Nicholas Eames’ freshman novel, Kings of the Wyld, was one of my favorite reads of 2017, a well-written, cleverly observed and often hilariously funny adventure fantasy pastiche that adhered to genre forms while gently poking fun at well-worn tropes and presenting a refreshingly positive and downright heartwarming portrait of non-toxic masculinity in action. So I was pretty hyped to see what Eames would make of this sequel, which showcases a mixed-gender cast from the point of view of a queer teenage girl. Unfortunately, Bloody Rose doesn’t quite rise to the level of excellence of its predecessor, although it’s also by no means a complete failure at the perhaps-too-many things it sets out to accomplish.
Let’s talk about that queer girl narrator first. Tam Hashford is a potentially great character with a pretty solid, if entirely expected, backstory—parents in a band, dead mom, sad childhood—that nevertheless manages to impart her with a reasonable amount of depth and complexity to carry her through her hero’s journey over the course of the novel. There’s a lot to like about Tam, but Eames leans heavily on the dead mom thing for character motivation and to craft moments of emotional resonance while never actually creating the mother as an actual character. Sure, a dead mom is sad, but Tam’s particular story of having a dead mom lacks many specific details that would have made Tam’s pain at losing her mother feel more real. Even more disappointingly, Tam’s relationships with her father and uncle are full of those sorts of specific details, right there on the page where they belong, which makes those relationships compelling and well-drawn but also serves to highlight the lack of care taken with the story of Tam’s mother. As a further consequence of this lopsided attention to detail, Tam’s relationships with her father and uncle really feel meaningful in a way that her relationship with her dead mother never quite manages to. Instead, Tam’s relationship with her mother is best represented by Tam’s relationship to her mother’s musical instrument, and let’s just say—without spoilers—that the symbolism of this instrument in the narrative is confused.
All that said, choosing Tam as the book’s primary point of view is nevertheless a smart move on the author’s part. Writing from the perspective of a relative outsider to—albeit one with some inside knowledge of—the mercenary band life, gives the book a nice balance of distance and intimacy with its subject matter. Tam has plenty of room to grow over the course of the band’s meandering adventures, and Eames pretty much nails every step of her coming of age story. I loved reading her transformation from conflicted, self-conscious girl to confident, self-assured woman. There’s just not much more satisfying to read than a well-executed bildungsroman, and in that respect, Bloody Rose is a true success.
Where Eames also shines as a writer is in the overall crafting of the serial adventures that make up the majority of the book. The chapters are largely episodic, following Tam, Bloody Rose and the rest of Fable as they make their way towards a contract of epic scale, only to find out that the job isn’t what they thought it was. There’s something pleasantly cozy about the intimacy that forms between the characters as their friendships deepen over the course of their travels. However, though there’s a lot to like about the character dynamics in Bloody Rose, they never do quite manage to match the lived-in feel of the relationships between characters in Kings of the Wyld. This is most obviously apparent when it comes to the book’s romances. The longstanding romance between Rose and Freecloud feels lopsided and a bit too told-and-not-shown (and with tragedy telegraphed through nearly every one of their interactions), and the romance that Tam ultimately finds for herself feels abruptly settled, wholly unearned, and far short of fully logical, even within the framework of Eames’s fantasy setting.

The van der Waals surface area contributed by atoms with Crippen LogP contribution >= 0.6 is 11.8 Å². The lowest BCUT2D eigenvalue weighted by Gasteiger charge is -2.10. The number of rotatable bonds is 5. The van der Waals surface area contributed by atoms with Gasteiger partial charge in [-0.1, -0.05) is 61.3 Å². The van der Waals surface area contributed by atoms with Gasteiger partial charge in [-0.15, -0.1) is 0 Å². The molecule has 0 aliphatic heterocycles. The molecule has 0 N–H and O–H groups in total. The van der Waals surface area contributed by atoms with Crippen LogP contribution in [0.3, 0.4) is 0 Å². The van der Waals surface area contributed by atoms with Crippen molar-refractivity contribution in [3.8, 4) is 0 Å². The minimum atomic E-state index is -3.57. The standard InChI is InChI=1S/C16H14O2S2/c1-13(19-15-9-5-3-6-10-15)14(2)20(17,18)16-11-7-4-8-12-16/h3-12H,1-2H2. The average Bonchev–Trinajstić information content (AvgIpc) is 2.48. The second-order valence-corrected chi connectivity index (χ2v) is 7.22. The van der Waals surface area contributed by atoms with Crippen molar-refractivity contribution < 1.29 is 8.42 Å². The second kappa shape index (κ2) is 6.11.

On the bright side, that fantasy setting itself feels more alive and fuller of excitement and interest than ever before. There are numerous new characters to join familiar friends and foes from the first book, and Fable’s travels expand impressively upon the world without ever becoming a self-indulgent worldbuilding exercise as epic fantasies can be prone to do. Perhaps more impressively, Eames sets out to really look at and interrogate the world he crafted for Kings of the Wyld and does so in a compelling way that naturally drives story and character growth throughout this novel. As Tam (and the reader) is more immersed in mercenary culture, there are ongoing revelations and developments that reshape her (and our) understanding of her world and the place of herself and her friends in it.
Still, I’m not certain that it’s enough to simply question the underpinnings of one’s own worldbuilding without resolving many of the central questions raised. Bloody Rose is at times deeply concerned with the role and function of mercenary bands in its world and highlights some of the injustices perpetrated by a system that treats bands as celebrities and commoditizes their work, but the ending of the book largely amounts to a return to the status quo. Some characters may have changed or evolved throughout the story, but there’s a good deal of ambiguity about whether the world itself has been fundamentally changed by even the most momentous events of the novel. One can only hope that exploration of some of the deeper themes that were given short shrift in Bloody Rose will provide good fodder for a third book—which I will certainly be looking forward to.